With labor shortage, NC workers got some power back. That’s about to change

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These days, every day is Labor Day.

The disruption of the COVID-19 pandemic created a shortage of workers and ushered in a kind of holiday from being underpaid and overworked. Unsatisfied workers can command more pay, or quit and find a better job.

In North Carolina, and across the nation, it’s a buyer’s market for workers. There are not enough teachers, nurses, police officers, construction workers, bus drivers, state employees and on and on.

Andrew Berger-Gross, senior economist at the North Carolina Department of Commerce, said that for every job opening in the state, there’s an average of less than one job seeker. “It’s easily the tightest job market on record in the last 20 years,” he said, “and perhaps the tightest job market ever.”

The job market was tight even before the pandemic hit in March 2020. There were only an average of 1.6 job seekers for every job opening. At the height of the Great Recession, there were nearly 11 job seekers per job. Today there are 0.9.

While inflation has blunted wage gains caused by the worker shortage, there’s still a mental payoff for many in having a greater sense of control over where and how one works. Service workers are emboldened to unionize and office workers are balking at orders to get back to their office cubicle.

But now it seems this long overdue sense of empowerment is about to be reversed by a deliberate push by the government toward a recession. The Federal Reserve is aggressively raising interest rates to slow inflation. That medicine means fewer jobs and wage stagnation even though it’s not wages, but supply line disruptions, the war in Ukraine, a housing shortage, high oil prices and corporate profiteering that are the main causes of today’s inflation.

John Quinterno, founder of South by North Strategies Ltd., a Chapel Hill research consultancy specializing in economic and social policy, said solving the worker shortage by encouraging the government to slow the economy is a way for employers to reassert their power over employees.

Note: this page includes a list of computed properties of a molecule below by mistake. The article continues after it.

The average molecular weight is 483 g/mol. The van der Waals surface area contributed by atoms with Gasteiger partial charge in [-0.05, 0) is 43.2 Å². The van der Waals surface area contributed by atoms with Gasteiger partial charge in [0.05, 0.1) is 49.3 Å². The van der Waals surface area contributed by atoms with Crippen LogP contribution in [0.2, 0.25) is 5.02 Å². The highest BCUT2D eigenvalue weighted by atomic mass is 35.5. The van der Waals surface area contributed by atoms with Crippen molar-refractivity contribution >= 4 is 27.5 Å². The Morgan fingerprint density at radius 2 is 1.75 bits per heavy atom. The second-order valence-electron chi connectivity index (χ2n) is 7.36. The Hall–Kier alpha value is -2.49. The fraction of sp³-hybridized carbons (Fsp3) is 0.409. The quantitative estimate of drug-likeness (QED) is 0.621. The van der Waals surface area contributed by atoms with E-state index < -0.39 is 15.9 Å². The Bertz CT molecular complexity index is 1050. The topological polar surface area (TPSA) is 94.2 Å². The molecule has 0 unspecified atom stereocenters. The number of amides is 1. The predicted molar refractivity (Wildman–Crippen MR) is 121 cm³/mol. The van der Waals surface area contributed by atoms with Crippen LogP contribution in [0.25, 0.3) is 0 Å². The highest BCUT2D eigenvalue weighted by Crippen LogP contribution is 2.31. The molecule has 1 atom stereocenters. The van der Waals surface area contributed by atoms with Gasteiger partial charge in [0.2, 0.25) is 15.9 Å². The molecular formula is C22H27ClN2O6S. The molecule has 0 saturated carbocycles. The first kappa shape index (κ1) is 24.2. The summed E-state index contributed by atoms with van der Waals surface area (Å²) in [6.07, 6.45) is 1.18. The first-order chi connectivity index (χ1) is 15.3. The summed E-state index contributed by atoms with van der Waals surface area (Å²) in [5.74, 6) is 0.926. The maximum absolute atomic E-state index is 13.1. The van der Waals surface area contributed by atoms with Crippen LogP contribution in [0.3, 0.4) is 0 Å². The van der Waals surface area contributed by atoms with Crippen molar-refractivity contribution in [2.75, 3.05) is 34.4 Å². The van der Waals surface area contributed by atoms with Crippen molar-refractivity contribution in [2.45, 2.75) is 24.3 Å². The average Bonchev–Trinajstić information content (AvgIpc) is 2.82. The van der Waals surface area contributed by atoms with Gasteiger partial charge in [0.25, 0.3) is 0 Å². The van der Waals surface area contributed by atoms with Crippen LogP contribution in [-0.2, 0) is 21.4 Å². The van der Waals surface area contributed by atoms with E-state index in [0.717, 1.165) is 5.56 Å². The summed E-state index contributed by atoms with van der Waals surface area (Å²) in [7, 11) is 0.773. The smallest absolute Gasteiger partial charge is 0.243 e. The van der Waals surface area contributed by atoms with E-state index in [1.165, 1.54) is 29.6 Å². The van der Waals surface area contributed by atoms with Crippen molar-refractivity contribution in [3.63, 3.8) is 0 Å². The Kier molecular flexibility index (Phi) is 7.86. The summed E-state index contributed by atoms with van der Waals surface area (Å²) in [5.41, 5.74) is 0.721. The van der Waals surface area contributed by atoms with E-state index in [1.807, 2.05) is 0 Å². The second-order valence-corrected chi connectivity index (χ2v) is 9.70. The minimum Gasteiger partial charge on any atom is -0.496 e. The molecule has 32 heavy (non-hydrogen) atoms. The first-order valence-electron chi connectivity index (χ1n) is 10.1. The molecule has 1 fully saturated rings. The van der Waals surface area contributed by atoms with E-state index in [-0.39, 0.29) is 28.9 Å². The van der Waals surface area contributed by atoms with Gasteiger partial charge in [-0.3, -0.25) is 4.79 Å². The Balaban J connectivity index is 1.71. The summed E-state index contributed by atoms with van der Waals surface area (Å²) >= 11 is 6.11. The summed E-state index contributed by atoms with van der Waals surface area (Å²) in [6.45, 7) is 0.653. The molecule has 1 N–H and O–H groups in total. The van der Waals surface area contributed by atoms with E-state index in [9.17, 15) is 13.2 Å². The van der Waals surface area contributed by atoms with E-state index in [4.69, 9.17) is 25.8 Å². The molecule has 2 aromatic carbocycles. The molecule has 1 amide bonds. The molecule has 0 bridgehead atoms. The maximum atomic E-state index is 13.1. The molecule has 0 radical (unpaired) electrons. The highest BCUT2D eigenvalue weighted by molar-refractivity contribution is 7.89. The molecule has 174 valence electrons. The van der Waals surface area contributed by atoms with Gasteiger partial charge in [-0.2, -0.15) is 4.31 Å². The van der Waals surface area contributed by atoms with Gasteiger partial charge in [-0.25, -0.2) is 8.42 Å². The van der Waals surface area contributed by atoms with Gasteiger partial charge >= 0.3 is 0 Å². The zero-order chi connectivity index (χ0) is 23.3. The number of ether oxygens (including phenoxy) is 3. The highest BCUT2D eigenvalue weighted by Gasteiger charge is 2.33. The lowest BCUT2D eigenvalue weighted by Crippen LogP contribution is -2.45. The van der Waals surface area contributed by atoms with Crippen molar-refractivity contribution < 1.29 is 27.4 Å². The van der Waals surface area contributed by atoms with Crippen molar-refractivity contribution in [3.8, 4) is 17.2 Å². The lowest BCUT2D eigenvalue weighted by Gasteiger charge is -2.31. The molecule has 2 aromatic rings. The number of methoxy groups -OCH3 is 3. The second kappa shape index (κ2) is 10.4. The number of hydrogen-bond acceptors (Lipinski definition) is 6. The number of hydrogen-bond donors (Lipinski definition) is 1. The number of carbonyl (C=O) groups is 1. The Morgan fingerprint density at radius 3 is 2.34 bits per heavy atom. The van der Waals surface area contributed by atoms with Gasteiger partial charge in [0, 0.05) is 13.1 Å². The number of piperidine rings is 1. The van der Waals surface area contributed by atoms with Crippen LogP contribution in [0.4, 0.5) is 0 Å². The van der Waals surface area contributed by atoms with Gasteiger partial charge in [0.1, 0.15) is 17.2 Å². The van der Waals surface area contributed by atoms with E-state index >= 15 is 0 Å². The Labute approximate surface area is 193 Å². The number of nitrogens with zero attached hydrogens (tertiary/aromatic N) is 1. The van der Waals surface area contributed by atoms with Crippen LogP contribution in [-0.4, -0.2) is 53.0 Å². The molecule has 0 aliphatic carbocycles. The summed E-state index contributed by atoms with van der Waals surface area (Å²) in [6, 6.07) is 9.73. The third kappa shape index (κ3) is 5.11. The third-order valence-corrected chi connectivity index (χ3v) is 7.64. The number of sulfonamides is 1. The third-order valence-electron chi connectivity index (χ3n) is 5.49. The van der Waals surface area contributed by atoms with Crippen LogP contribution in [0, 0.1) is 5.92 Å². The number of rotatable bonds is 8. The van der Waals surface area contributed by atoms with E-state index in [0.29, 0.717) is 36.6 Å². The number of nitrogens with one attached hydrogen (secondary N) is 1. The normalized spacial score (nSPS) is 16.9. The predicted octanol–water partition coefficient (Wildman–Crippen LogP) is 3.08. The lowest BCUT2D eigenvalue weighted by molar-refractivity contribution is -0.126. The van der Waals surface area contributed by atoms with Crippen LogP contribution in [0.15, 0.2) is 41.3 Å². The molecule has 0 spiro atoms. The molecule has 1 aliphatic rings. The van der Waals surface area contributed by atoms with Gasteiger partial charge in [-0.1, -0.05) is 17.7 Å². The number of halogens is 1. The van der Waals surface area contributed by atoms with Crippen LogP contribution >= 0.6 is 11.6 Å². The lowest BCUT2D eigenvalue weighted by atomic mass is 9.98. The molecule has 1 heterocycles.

Quinterno, who is also a visiting professor at Duke’s Sanford School of Public Policy, said, “Workers got a little bit of power back for the first time in decades in America and a lot of employers hate it. They are really trying to do whatever they can to help put workers back in their place, even if that means throwing the economy back into a recession.”

The Fed’s moves are having an effect. The number of job openings in North Carolina dropped from 380,000 in March to 360,000 today. But the labor pool has also shrunk, in part because of early retirements, the fear of COVID in crowded workplaces, curtailed immigration and parents staying home because child care is too expensive.

“We have a problem of not having enough bodies,” Berger-Gross said. To return to the pre-pandemic level of workers per job opening, North Carolina needs 250,000 more workers. To return to the historically normal ratio would require 500,000 to 1 million more workers.

“That’s clearly not going to happen absent a recession,” Berger-Gross said. “When recessions hit, that’s when you see the job market being flooded with available job seekers. That would restore balance to the labor market, but have the unfortunate byproduct of mass layoffs and people not being able to pay their bills. It’s not a situation we would want, but it’s a situation that might be inevitable given the current dynamics in the economy.”

This brief period of worker empowerment seems about to return to employers exercising total control over work conditions and how profits are shared. But it doesn’t have to go back to that. Better wages and flexible hours could lure some early retirees out of retirement. Relaxing limits on immigration would help fill gaps. Subsidized child care would allow more parents to work.

Taming inflation doesn’t require punishing workers.

Associate opinion editor Ned Barnett can be reached at 919-829-4512, or nbarnett@ newsobserver.com